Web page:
Articles

A Floating Sound Orb Transmits the Past to the Future

by Allison Meier on April 9, 2014

Space Replay

“Space Replay” (all images courtesy Francesco Tacchini, Julinka Ebhardt, and Will Yates-Johnson)

Some people think that ghosts are fragments from people’s lives imprinted on the world, playing over and over again after death. A sound project evokes this idea of a “delayed echo” of activity with a dreamlike black orb that floats through the air.

Space Replay” was created by graduate student Francesco Tacchini with Julinka Ebhardt and Will Yates-Johnson from Design Products as part of the Information Experience Design program at the Royal College of Art in London. As Tacchini explained to Gizmag, they wanted to examine people’s relationships to ambient and environmental sounds with an object “that could augment or disrupt that experience.”

Space Replay

Watching “Space Replay” creep by (click to enlarge)

In February the group filmed the orb slowly descending in the center of a staircase while transmitting the voices of the departed, hovering through the South Kensington pedestrian tunnel and streaming its soundtrack of phantom voices, even joining a woman for an elevator ride while radioing a bland conversation as company. All the while, “Space Replay” appears like some surreal specter warping reality — a modernist descendent of the white sphere “Rover” from the 1960s British TV show The Prisoner.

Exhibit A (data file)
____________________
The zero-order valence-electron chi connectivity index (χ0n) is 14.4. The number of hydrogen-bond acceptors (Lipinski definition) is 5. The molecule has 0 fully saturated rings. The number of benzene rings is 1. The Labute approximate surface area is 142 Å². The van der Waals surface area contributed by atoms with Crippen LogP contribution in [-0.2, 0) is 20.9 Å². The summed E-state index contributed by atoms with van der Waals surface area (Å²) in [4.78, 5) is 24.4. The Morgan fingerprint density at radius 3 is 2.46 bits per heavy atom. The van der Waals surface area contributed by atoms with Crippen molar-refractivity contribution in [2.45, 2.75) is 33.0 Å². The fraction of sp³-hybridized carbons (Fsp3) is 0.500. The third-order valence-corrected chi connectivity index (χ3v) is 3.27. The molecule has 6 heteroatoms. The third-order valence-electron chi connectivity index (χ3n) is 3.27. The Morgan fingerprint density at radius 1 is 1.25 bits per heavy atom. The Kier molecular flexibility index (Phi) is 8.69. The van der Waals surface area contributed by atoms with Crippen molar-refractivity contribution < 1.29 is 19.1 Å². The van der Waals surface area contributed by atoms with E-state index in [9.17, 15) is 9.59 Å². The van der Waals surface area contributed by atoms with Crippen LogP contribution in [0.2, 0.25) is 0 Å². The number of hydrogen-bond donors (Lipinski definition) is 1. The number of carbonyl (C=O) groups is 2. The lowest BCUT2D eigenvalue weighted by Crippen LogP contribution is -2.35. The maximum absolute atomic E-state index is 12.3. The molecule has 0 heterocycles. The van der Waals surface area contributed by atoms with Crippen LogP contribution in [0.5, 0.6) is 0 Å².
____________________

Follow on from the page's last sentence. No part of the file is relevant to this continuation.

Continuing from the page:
The components of "Space Replay"

The components of “Space Replay”

The construction of “Space Replay” is relatively simple. The body is a latex black balloon filled to neutral buoyancy, meaning to the same density of the air; this way it can glide on the air currents and seem to move of its own accord. Inside its inflated body is a battery-powered Arduino and Adafruit Wave Shield hacked to record and play back sounds. The result is like a smaller-scale version of last year’s “Voice Tunnel” by Rafael Lozano-Hemmer, where visitors recorded their voices, which were then transmitted back minutes later in waves through the tunnel, mixed with some of the uncanny eeriness of Berndnaut Smilde’s clouds manifesting in rooms.

Tacchini told Hyperallergic that the group will discuss the project during the Boring Conference in London in May and is continuing to develop prototypes in the coming months to improve “Space Replay.”

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